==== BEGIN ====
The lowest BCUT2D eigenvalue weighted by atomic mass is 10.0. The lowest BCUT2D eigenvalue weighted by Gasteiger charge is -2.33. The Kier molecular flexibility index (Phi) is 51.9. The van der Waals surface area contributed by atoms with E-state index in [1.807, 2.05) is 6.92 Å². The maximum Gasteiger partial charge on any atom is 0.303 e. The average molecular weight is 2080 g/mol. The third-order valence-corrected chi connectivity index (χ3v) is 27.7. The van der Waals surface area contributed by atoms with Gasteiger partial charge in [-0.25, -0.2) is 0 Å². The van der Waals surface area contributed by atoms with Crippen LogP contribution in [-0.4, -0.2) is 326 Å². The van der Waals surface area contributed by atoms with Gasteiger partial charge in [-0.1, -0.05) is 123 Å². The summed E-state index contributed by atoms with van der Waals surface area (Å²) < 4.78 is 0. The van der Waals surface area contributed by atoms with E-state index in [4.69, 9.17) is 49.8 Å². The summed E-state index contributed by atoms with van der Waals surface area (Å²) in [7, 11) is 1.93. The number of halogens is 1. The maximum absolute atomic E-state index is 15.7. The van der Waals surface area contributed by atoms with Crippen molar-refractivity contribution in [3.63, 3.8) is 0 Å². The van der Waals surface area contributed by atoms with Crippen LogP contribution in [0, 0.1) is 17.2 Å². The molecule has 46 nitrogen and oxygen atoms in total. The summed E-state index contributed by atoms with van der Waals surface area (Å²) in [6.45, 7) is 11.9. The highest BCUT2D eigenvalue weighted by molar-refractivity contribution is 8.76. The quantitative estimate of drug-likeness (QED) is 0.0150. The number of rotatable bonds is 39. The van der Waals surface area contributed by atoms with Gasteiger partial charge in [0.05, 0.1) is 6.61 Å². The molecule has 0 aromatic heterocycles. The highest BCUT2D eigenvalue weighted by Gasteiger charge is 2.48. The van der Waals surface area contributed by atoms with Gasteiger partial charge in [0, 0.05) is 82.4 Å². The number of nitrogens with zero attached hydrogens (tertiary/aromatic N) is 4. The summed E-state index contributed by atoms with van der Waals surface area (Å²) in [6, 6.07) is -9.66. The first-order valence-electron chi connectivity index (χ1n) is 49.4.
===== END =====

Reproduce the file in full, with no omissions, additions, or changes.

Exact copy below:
The lowest BCUT2D eigenvalue weighted by atomic mass is 10.0. The lowest BCUT2D eigenvalue weighted by Gasteiger charge is -2.33. The Kier molecular flexibility index (Phi) is 51.9. The van der Waals surface area contributed by atoms with E-state index in [1.807, 2.05) is 6.92 Å². The maximum Gasteiger partial charge on any atom is 0.303 e. The average molecular weight is 2080 g/mol. The third-order valence-corrected chi connectivity index (χ3v) is 27.7. The van der Waals surface area contributed by atoms with Gasteiger partial charge in [-0.25, -0.2) is 0 Å². The van der Waals surface area contributed by atoms with Crippen LogP contribution in [-0.4, -0.2) is 326 Å². The van der Waals surface area contributed by atoms with Gasteiger partial charge in [-0.1, -0.05) is 123 Å². The summed E-state index contributed by atoms with van der Waals surface area (Å²) < 4.78 is 0. The van der Waals surface area contributed by atoms with E-state index in [4.69, 9.17) is 49.8 Å². The summed E-state index contributed by atoms with van der Waals surface area (Å²) in [7, 11) is 1.93. The number of halogens is 1. The maximum absolute atomic E-state index is 15.7. The van der Waals surface area contributed by atoms with Crippen molar-refractivity contribution in [3.63, 3.8) is 0 Å². The van der Waals surface area contributed by atoms with Crippen LogP contribution in [0, 0.1) is 17.2 Å². The molecule has 46 nitrogen and oxygen atoms in total. The summed E-state index contributed by atoms with van der Waals surface area (Å²) in [6.45, 7) is 11.9. The highest BCUT2D eigenvalue weighted by molar-refractivity contribution is 8.76. The quantitative estimate of drug-likeness (QED) is 0.0150. The number of rotatable bonds is 39. The van der Waals surface area contributed by atoms with Gasteiger partial charge in [0.05, 0.1) is 6.61 Å². The molecule has 0 aromatic heterocycles. The highest BCUT2D eigenvalue weighted by Gasteiger charge is 2.48. The van der Waals surface area contributed by atoms with Gasteiger partial charge in [0, 0.05) is 82.4 Å². The number of nitrogens with zero attached hydrogens (tertiary/aromatic N) is 4. The summed E-state index contributed by atoms with van der Waals surface area (Å²) in [6, 6.07) is -9.66. The first-order valence-electron chi connectivity index (χ1n) is 49.4.